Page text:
https://twitter.com/ChrisDJackson/status/1223228156389273603

Biden Leads New @latimes National Democratic Primary

https://twitter.com/ChrisDJackson/status/1223248137067880448

Texas Civil Rights Project and state party win lawsuit on motor voter case

Yeah for Mimi and her team
https://twitter.com/emmaplatoff/status/994987320322482176

Texas Civil Rights Project and state party win court case on Motor Voter Law

This makes me smile
https://twitter.com/emmaplatoff/status/994987320322482176

Another major Iowa endorsement for Joe Biden-State Senator Pam Jochum

https://twitter.com/brianneDMR/status/1223009648812404737

Data Reveals A Moderate Democrat Is The Best Chance To Beat Trump

https://twitter.com/politicususa/status/1222958964440289285

The Economist crunched data from various studies and found that a moderate would be the party’s best chance to defeat Donald Trump in November.

Via The Economist:

This research suggests, then, that Mr Biden could perform better than his competitors against Mr Trump. He is more moderate than Mr Sanders, so both more likely to attract swing voters and less likely to motivate Republicans to vote against him. His strength with both black and racially conservative white voters could make a big difference in swing states. Recent polling from the New York Times and Siena College suggests that 6% of the electorate would vote for Mr Biden—but not for Elizabeth Warren—against Mr Trump.

His advantage is evident in polls. According to The Economist’s analysis of publicly released polling data, Mr Biden performs better against Mr Trump than his competitors, nationwide and in swing states. Although polls of the general election conducted this early before a contest are not perfect, they are still helpful.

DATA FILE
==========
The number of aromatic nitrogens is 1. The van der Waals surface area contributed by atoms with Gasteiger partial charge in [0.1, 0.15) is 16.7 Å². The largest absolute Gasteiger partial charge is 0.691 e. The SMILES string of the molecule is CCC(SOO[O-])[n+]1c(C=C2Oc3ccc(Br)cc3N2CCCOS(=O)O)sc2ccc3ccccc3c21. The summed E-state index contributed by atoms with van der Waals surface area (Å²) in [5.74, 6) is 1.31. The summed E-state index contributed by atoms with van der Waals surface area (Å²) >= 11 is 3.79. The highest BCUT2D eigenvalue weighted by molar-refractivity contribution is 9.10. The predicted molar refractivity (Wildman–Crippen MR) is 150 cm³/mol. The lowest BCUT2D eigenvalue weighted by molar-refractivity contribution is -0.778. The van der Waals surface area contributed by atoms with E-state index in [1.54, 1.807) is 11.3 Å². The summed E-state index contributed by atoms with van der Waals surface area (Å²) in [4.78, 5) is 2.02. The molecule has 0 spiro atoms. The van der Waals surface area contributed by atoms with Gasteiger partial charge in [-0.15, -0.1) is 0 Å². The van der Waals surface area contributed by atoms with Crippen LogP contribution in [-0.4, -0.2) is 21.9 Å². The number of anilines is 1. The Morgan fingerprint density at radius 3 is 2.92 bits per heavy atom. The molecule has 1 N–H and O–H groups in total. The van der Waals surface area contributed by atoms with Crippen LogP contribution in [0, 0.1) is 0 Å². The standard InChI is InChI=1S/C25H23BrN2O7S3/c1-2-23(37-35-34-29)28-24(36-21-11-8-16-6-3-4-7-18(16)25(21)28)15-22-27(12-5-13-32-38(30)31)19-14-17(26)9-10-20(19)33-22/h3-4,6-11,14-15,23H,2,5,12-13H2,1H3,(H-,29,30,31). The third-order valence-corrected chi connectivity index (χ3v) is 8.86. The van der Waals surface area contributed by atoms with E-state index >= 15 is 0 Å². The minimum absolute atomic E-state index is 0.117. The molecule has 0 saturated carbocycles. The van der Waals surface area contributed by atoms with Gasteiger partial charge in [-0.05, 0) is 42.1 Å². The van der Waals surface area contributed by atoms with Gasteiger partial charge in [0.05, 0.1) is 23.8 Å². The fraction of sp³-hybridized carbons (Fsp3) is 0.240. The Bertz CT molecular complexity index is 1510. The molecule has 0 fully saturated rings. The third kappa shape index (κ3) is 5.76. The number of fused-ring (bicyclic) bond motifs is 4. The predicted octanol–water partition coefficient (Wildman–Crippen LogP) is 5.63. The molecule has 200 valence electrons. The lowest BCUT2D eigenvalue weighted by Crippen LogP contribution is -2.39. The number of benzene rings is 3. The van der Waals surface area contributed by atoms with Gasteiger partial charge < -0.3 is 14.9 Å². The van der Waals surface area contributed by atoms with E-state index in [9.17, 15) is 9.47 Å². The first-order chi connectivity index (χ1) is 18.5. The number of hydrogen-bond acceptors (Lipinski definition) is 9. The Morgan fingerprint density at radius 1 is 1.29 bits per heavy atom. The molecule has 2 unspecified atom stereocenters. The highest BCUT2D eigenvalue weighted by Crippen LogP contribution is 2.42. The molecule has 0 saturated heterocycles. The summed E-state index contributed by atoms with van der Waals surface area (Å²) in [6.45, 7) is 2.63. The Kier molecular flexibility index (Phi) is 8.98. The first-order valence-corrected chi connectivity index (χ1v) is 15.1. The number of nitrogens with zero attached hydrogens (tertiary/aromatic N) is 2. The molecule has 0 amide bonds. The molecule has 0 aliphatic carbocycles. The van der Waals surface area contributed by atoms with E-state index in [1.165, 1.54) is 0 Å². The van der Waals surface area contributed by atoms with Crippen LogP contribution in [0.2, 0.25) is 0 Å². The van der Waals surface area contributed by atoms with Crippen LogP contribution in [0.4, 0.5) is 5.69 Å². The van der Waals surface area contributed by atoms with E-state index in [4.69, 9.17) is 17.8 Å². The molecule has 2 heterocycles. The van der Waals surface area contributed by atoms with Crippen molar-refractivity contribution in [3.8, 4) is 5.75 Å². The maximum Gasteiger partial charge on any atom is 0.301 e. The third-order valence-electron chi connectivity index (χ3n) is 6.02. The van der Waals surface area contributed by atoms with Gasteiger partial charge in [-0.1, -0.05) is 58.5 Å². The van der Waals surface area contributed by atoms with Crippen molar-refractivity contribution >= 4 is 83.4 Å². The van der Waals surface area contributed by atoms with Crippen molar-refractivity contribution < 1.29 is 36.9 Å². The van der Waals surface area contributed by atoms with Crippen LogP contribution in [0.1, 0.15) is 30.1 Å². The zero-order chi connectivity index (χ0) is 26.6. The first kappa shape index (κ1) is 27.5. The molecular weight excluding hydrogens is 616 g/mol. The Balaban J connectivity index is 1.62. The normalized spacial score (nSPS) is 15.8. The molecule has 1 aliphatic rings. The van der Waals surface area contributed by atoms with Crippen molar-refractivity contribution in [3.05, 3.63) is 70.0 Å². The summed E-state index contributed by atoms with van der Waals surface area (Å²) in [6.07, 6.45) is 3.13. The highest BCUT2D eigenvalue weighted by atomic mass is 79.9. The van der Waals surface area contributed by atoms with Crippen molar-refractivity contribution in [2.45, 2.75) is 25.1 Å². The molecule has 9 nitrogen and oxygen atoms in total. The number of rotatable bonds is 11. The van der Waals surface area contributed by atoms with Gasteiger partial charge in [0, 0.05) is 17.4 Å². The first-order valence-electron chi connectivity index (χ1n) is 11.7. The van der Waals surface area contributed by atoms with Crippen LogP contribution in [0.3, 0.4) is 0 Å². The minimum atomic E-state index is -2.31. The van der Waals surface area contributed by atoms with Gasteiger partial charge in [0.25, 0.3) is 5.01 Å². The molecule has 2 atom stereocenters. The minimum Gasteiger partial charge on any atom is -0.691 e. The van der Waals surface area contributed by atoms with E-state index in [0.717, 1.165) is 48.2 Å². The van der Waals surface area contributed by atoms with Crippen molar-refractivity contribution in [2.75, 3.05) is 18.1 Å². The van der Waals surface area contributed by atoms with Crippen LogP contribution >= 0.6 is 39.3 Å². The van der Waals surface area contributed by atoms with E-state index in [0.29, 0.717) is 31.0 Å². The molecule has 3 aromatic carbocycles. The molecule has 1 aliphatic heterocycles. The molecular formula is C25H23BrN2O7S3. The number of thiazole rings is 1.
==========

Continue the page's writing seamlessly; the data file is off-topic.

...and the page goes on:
Mr Biden is not faultless. He is uninspiring on the stump and in debates. His Washington ties may inspire resentment from voters skeptical of elites. His candidacy would also represent a safety-first strategy for the Democrats at a time when many in the party desperately want to push a much more progressive economic, racial and social agenda. Yet for all that he still appears to be the Democrats’ best option in a contest against Mr Trump.

Trump is attacking Biden because he is the Democrat who poses the biggest threat
Joe Biden is the example used in the article, but the same principle applies to all of the moderate Democrat. Trump is extreme. The formula for beating a political extremist isn’t to navigate to the opposite extreme.

Trump has abandoned the political middle, and it would be a foolish mistake for Democrats to believe that they could nominate any of their candidates and beat Trump. If Trump runs against someone on the far left, he will wrap himself in patriotism, and paint his opponent as the extremist.